“The Flathead Valley is for Everyone”

Disrespecting our provincial land-use planning regime in handpicked places to satisfy foreign interests is simply a bad idea.

British Columbia entered land use planning in the early 1990s. The intent, according to government, was to “outline future intentions for the use of land and resources, providing a predictable basis for land use allocation, development approval and environmental management.” It was to be consensus-based with the stakeholders involved to build trust, reduce conflicts and improve decision-making about the land base.

Today, over 85% of the provincial Crown land base in BC is covered by land use plans, including four requiring final government to government negotiations with First Nations. Over 14% (or more than 13.5 million hectares) of British Columbia is protected – more than any other province in Canada and greater than most other jurisdictions in the world. An almost equal amount of land is in special management zones where industrial activity is extremely rare. Combine this with urban areas and much of the province is off-limits to potential natural resource extraction.

Unfortunately no process, no matter how inclusive, will satisfy everyone. In particular, foreign based and funded environmental non-governmental organizations (ENGOs) continue to demand additional protected areas. Each area in question is designated “the last” or “threatened” or even renamed with slick marketing tags designed to manipulate emotional heartstrings to boost fundraising.

The tactics are predictable and an affront to all British Columbians who spent years designing our current land-use regime.

Of particular concern to the British Columbia mineral exploration and development sector is the Flathead region in BC’s southeast. Recently, ENGOs are demanding that thousands of hectares of the region be added to the Waterton-Glacier International Peace Park. For the most part, ENGO interests have bypassed First Nations, local, provincial and national governments in Canada and have appealed to Washington and UNESCO—presumably because they would be more sympathetic to their arguments and would have no knowledge of our land-use planning.

Yet, according to the BC Integrated Land Management Bureau, over 16.5% of B.C.’s southeast is in protected areas, while another 11.3% is in special management zones (including wildlife management zones) which restrict most, if not all, industrial activity or resource extraction.
This constitutes almost 28% of the land base, well above the 12% contemplated by the United Nations Brundtland Commission and certainly well more than the majority of jurisdictions around the world.

Thus, despite the creation of a generally agreed upon land-use plan with input from local citizens, the protection of a considerable portion of the region, and the existence of a committee to oversee that plan, external actors are being allowed to impose their values without ever having participated in the local process. This makes a mockery of land-use planning across British Columbia and fundamentally calls into question its purpose.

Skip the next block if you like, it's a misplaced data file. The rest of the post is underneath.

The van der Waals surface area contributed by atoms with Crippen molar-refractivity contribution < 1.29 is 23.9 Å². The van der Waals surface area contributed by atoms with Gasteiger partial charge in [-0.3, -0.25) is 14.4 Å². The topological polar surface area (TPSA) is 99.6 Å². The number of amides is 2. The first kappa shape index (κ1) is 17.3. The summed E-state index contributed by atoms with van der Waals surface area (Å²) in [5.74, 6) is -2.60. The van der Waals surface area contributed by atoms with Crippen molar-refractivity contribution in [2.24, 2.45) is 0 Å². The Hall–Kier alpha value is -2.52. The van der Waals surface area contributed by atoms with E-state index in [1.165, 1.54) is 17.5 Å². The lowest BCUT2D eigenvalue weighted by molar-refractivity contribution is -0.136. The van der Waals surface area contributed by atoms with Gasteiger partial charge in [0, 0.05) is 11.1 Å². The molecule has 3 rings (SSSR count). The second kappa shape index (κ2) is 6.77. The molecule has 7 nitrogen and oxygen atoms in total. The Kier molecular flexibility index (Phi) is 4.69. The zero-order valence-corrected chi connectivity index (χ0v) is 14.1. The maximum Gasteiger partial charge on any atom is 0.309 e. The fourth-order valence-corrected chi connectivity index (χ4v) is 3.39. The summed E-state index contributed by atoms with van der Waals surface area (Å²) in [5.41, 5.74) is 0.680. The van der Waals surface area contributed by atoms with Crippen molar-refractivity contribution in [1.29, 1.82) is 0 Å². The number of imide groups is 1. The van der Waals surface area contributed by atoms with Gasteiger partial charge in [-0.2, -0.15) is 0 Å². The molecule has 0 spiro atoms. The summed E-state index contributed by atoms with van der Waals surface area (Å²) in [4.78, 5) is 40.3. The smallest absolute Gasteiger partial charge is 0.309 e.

The mineral exploration and development sector, and other sectors including forestry, outdoor enthusiasts, hunters, and so on, enter into land-use planning discussions in good faith, realizing outcomes will almost inevitably restrict access to some of the land base; that is the nature of such discussions and negotiations. What these sectors don’t expect is that the results of those negotiations can be swept aside by external pressure with little or no effort to include the stakeholders who worked so hard to craft those original land use plans.  For land use planning to continue to have integrity and buy-in, it is paramount that it is respected and that efforts to circumvent it be rejected.

To more clearly make the point, Western Canada Wilderness Committee spokesman Ken Wu recently criticized the BC government on a forestry-related matter for wanting “…to put in place a major land-use change without a land-use planning process, or any public process." Wu called it a “a no-go."  In our view the WCWC couldn't be more correct; consistent land use standards and a transparent process must be applied throughout the province.  But this approach is only effective if all parties accept the outcome, regardless of whether they agree with it.

As we emerge from the recession, revenues from the mining and oil & gas sectors represent billions in tax dollars that are more critical than ever before. Our lifestyle, health care, and education systems in B.C. depend directly on these natural resource revenues which are barely keeping our province from plunging into long-term deficits and debts. 

To survive and prosper, the mineral exploration and development sector (and ultimately the mining industry) must have certainty of land tenure and confidence in the land use planning process. Potentially toppling our land-use planning system to undermine our primary economic generators in a time of economic crisis to satisfy special foreign interests, who have no long term interest in our province and its citizens, is simply…a bad idea.

Gavin C. Dirom
President & CEO
Association for Mineral Exploration BC

December 2, 2009

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More information - UNESCO Mission to Flathead